In his determination of deficiency against William and Matye Goldstein, the respondent included in income the entire amount of the partnership income for the period January 1 to April 21, 1951. This resulted in an increase in William's income to $73,534.42.

William and Harry Goldstein were and continued to be equal partners of L. Goldstein's Sons until April 21, 1951, when William purchased Harry's partnership interest for $125,000.

OPINION.

TURNER, Judge:

On the facts of record, decision must be against the Estate of Harry Goldstein and for the Estate of William, and for the respondent in the Harry Goldstein case and against him in the William Goldstein case.

From and after the death of their brother Charles, in 1949, Harry and William were equal and the only partners of L. Goldstein's Sons. Their association in the business was not harmonious, and almost continuously until the agreement of April 21, 1951, there were proposals and counterproposals for the incorporation of the business, its liquidation, or the purchase by one or the other of the partners of the other's interest.

The partnership agreement contained a provision requiring the settlement of disagreements with respect to the conduct of the partnership business or of its dissolution, by arbitrators, but, so far as appears, this provision was ignored by William and Harry. Dissolution was to be either by mutual agreement, or by written notice, given by any one partner to the other, at least 90 days prior to the date on which it was determined that the partnership be terminated, and during 1950 and 1951 Harry and William each gave one or more notices of dissolution to the other. But so far as appears, no steps were ever taken toward actual dissolution pursuant to any such notice, the usual result being a counterproposal from the other.

The last notice of dissolution appears to have been given by Harry to William on January 9, 1951. William responded on March 12, by an offer to purchase Harry's interest for $85.000. On April 5, Harry made a counterproposal to sell his interest for $100,000 net and for other specified considerations, as set forth in our Findings of Fact, including the provision that the purchasing partner should assume any tax assessments which might be levied against the individual members of the partnership. This proposal by Harry was rejected by William, and on April 12, William responded with a counteroffer, the terms of which are not shown of record.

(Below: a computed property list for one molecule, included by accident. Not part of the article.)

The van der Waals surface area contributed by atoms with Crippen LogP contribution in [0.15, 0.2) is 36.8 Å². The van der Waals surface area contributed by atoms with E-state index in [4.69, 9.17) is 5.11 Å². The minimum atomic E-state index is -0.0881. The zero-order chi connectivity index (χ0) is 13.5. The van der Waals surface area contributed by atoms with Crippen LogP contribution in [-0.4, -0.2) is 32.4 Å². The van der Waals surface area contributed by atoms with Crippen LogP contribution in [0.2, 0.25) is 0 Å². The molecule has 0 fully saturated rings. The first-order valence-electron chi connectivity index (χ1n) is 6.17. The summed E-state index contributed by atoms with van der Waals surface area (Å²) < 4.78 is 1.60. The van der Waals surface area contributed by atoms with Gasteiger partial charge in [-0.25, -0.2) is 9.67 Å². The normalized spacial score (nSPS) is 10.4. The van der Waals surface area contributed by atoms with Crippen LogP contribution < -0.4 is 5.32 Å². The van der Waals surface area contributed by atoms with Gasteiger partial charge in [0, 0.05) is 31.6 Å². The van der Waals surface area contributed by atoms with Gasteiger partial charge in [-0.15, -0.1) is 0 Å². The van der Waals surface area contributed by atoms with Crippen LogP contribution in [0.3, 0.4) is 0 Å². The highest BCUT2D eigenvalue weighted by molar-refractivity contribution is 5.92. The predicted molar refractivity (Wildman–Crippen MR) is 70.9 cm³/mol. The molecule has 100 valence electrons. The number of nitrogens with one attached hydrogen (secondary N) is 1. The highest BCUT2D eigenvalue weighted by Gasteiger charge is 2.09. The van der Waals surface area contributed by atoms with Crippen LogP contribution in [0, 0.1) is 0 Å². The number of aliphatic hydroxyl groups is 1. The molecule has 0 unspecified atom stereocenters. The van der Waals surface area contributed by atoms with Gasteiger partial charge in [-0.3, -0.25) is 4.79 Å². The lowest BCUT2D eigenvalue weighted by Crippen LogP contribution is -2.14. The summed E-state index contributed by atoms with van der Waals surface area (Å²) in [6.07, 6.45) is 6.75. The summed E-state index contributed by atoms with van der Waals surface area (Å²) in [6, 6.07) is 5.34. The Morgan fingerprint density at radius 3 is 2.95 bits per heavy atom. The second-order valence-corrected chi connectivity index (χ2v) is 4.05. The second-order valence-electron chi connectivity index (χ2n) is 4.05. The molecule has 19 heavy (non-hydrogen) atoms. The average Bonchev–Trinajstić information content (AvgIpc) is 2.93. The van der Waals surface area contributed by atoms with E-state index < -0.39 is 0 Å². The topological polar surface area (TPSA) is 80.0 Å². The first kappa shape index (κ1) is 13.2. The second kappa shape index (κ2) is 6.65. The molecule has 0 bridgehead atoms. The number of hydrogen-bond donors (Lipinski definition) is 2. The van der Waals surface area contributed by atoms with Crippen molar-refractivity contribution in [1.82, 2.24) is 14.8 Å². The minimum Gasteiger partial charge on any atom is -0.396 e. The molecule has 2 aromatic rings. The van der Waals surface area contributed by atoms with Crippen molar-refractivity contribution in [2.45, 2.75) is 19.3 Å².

The end result was the sale by Harry to William of his partnership interest for $125,000, pursuant to the agreement of April 21, 1951. The contention is made on behalf of Harry's estate that the negotiations and sale of his interest were based upon the business as it existed at January 1, 1951; that under the sale and the agreement with respect thereto the business became that of William at or as of January 1, 1951, and that Harry had no participation in the business as a proprietor from that date; that the business was that of William, and that Harry had no right to or interest in the profits from such date. In support of that position, it is argued that the logic of the situation requires the conclusion that no one would, under any circumstances, be willing to sell for $125,000 a partnership interest which in a period of approximately 4 months would produce a profit of $72,584.42, particularly where the major part of such profit was to be accounted for in the $125,000 to be paid.